Essays on Faith: A home in the heavens

We once lived in a two-story house so high on a hill that you could almost reach up and touch the clouds.

To get there, you had to drive around and around a hillside on a narrow road, almost meeting yourself coming back in one spot. When you finally reached flat land, you were in front of our house, except you had to look up to see it. It was perched atop another hill and had 30 or 40 steps leading to it.

Higher and higher you climbed until you were on the front porch, which spanned the full width of the house and had a porch swing at one end. We enjoyed many summer evenings swinging on that old squeaky swing while watching lights twinkle in the darkness of the city below.

The front door opened into a large living room with a fireplace on one side and a flight of stairs on the other. Upstairs, the master bedroom, on the front of the house, boasted three adjoining windows. The view was dizzying as your eyes were drawn to the winding road that led to our home.

I couldn’t help thinking, “This has to be about as close to Heaven as one can possibly get without dying.”

We moved there in midsummer — a spectacular time! With copious blooming flowers and trees, cultivated by previous owners, surrounding the house, it felt surreal — like another world — and yet, in only five minutes, you could be off the hill and back into civilization.

Winters were beautiful, but difficult. Trying to drive the hill in snow was an exercise in futility and walking it was nearly impossible. However, when snow covered the abundant foliage and long, pointy icicles formed on roof edges, it was a lovely sight to behold and felt even more otherworldly than summer.

Our children played on the hillside that was our front yard. Although it was practically a prerequisite to have one leg shorter than the other, they adjusted and had a wonderful time. One saving grace was the level concrete patio at the back, right outside the kitchen door. It was the width of the house, giving our youngest daughter ample room to ride her tricycle. We bought a 6-foot redwood picnic table where the kids shared their summer lunches with ants and bees and the family dog.

Family picnics were fun, too!

Our two sons started school during our time on the hill. I felt uneasy when they left each morning to walk down the many steps that took them off the nearly vertical hillside and then several blocks to the school they attended. Fortunately, our next door neighbors had a daughter, a few years older, who agreed to look after them, both going and coming. In those days, people helped each other without expecting anything in return.

That trudge to school, even in wintertime, is still a fond memory for both sons.

They also walked all that distance back home for lunch every day. Most of the “hill kids” did. Those were different times.

Though life seemed near perfect, there was a fly in the ointment.

Our eldest son was a gentle soul, the essence of kindness. He wouldn’t even kill a bug! He and his younger brother argued regularly over the fate of insects they often encountered.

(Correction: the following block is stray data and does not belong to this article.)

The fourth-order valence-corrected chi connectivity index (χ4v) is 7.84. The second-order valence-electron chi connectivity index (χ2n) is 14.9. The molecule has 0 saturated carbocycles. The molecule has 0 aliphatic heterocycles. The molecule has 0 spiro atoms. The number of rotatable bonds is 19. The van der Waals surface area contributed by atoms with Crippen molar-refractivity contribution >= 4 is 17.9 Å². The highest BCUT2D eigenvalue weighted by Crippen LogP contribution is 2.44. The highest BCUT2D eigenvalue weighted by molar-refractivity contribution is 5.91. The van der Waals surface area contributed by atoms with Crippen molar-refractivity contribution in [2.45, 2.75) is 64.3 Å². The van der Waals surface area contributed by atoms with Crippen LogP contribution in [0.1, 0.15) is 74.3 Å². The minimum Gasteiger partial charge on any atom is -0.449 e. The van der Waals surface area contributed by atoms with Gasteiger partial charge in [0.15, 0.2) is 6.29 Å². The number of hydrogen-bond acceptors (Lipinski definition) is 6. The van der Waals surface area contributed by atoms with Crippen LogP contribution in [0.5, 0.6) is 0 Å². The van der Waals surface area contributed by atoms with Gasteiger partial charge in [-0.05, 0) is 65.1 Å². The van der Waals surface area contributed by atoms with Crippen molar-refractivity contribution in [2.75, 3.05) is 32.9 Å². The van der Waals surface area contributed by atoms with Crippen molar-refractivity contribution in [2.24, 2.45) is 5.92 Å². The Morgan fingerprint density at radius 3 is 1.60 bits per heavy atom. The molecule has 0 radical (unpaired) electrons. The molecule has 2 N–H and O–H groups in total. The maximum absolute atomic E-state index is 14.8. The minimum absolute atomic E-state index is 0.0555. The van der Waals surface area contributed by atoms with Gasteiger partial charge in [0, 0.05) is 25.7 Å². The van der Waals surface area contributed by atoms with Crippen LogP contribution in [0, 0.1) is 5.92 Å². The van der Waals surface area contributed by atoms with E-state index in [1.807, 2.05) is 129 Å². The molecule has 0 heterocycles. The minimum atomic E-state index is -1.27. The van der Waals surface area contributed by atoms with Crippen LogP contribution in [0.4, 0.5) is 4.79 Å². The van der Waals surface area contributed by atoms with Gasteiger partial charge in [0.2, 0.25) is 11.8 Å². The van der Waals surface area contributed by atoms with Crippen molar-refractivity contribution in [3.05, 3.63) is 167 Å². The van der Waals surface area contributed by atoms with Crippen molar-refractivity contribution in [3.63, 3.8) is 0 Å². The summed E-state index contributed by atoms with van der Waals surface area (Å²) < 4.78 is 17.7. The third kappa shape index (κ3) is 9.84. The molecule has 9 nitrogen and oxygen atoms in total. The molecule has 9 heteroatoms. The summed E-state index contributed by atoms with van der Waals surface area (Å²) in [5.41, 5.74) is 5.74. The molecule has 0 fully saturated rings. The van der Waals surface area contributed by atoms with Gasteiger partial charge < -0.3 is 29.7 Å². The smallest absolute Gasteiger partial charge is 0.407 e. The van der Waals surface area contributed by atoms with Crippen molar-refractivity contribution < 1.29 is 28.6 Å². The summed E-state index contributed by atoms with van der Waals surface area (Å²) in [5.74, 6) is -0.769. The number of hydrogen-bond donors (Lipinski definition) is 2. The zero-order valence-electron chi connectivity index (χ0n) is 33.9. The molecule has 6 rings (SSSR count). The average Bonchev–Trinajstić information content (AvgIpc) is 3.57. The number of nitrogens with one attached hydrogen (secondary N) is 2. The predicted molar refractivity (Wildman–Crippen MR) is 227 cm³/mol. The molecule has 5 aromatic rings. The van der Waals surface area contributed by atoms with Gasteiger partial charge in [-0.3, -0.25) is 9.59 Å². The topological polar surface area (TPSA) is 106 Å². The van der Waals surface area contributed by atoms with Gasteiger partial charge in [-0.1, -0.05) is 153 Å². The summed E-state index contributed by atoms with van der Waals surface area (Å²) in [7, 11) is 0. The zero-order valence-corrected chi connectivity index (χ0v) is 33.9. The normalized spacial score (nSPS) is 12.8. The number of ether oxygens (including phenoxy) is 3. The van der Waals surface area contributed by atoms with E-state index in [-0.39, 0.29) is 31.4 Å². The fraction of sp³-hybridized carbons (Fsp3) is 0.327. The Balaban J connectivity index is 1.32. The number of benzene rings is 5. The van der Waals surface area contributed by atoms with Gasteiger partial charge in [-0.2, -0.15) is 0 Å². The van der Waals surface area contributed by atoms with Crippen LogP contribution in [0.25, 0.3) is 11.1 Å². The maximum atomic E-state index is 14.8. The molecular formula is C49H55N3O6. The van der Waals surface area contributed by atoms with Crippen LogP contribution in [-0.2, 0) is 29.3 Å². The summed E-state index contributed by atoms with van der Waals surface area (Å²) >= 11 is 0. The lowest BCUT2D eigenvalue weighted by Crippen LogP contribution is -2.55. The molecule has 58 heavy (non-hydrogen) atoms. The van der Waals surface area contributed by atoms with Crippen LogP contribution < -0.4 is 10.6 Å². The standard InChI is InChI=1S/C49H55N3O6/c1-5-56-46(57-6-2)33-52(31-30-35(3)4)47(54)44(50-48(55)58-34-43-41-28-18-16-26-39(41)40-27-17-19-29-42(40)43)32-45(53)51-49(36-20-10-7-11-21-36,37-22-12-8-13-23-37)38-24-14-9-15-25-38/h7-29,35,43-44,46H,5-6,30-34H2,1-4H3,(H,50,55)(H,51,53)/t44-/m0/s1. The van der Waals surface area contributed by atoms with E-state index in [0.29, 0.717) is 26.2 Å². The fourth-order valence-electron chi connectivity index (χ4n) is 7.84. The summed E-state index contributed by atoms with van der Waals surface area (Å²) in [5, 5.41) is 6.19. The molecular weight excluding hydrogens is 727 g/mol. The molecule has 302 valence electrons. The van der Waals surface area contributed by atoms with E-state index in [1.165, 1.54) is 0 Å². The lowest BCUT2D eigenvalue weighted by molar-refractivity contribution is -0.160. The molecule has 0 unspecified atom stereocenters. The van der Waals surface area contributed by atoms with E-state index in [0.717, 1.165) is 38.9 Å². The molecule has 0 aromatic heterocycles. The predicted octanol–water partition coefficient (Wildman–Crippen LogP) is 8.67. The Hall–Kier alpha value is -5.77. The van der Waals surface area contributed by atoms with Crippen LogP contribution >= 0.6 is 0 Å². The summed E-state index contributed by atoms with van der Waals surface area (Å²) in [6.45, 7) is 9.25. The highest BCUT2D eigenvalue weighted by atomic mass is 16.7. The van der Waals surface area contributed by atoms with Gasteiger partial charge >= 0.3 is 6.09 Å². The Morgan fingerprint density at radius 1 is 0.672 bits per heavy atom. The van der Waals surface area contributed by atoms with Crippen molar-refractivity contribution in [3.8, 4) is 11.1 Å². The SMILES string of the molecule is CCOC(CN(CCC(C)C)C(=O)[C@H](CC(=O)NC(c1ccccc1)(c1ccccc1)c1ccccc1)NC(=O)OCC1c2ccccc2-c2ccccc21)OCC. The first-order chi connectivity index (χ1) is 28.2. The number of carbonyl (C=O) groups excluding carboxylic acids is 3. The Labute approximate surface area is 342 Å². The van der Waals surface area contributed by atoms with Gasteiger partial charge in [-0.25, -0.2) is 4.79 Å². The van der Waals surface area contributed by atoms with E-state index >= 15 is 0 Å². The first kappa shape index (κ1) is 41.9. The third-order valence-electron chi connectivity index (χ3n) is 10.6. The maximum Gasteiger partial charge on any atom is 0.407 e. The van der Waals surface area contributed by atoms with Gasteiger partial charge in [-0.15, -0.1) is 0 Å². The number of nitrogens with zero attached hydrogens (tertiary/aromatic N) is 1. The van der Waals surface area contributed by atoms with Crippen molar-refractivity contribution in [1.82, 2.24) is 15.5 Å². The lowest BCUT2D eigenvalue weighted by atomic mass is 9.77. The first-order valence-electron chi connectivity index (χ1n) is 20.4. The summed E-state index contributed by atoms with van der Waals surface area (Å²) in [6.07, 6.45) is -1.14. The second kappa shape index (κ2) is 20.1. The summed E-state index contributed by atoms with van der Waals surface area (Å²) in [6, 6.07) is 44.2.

When gentle son arrived for lunch one day with tears streaming down his face, I rushed to his side, “What’s wrong?” I asked. Flinging his arms around me, he said, “Stevie Jones was mean to me.”

Through clenched teeth, I said, “What did Stevie do?”

Sobbing, he said, “He hit me and called me names.”

“Did you hit him back?”

“No.”

Seething, I asked, “Why not?”

Looking at me in wide-eyed wonder, my boy said, “I didn’t want to hurt him! Why can’t he just be nice?”

Stunned, I hugged him and said, “Maybe you should ask him that question.”

I prayed continuously for my son’s safety. Happily, Stevie’s interest in bullying was short-lived.

After four short years, we were forced to move when we learned we’d soon need more room for a new brother or sister.

Moving day was sad. None of us wanted to leave our home in the Heavens. But God always provides a pleasant memory to ease the pain of a bad experience.

Unbeknownst to us, our youngest son smuggled a kitten into the moving van just before its doors were closed. Hours later, when we unloaded and found a hungry black kitty meowing loudly, and learned how it got there, we shared a good laugh and Cleo had a good home until she died many years later.

I thank God for beautiful memories like these that bind families together forever.

Peggy Toney Horton lives in Nitro.

Essays on Faith may be submitted to gazette@wvgazettemail.com.

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Funerals for Monday, October 14, 2019

Chapman, Donald - 11 a.m., White Funeral Home, Summersville.

Faucett III, Jehugh - 1 p.m., Grace Bible Church, Charleston.

Gilmore, Debora - 1 p.m., Tyler Mountain Memory Gardens, Cross Lanes.

Glover, Carrie - Noon, Preston Funeral Home, Charleston.

Holstein, Ronnie - 11 a.m., Pineview Cemetery, Orgas.

Hornbeck, Jo Ellen - 2 p.m., Bartlett-Nichols Funeral Home, St. Albans.

Keller II, George - 1 p.m., First Presbyterian Church Sanctuary.

Lacy, Angie - 1 p.m., Fidler & Frame Funeral Home, Belle.

Myers, Angela - Noon, Stevens & Grass Funeral Home, Malden.

Painter, Dorothy - 1 p.m., Tyree Funeral Home, Oak Hill.

Park, Emily - 11 a.m., Old Stone Presbyterian Church, Lewisburg.

Stone, Karen - 7 p.m., Casdorph & Curry Funeral Home, St. Albans.

Sweet, Ufa - 11 a.m., Snodgrass Funeral Home, South Charleston.

Tomblin, Vonnie - 1 p.m., Mountaineer Missionary Baptist Church, Harts.

Williams, Raymond - 1 p.m., Dodd & Reed Funeral Home, Webster Springs.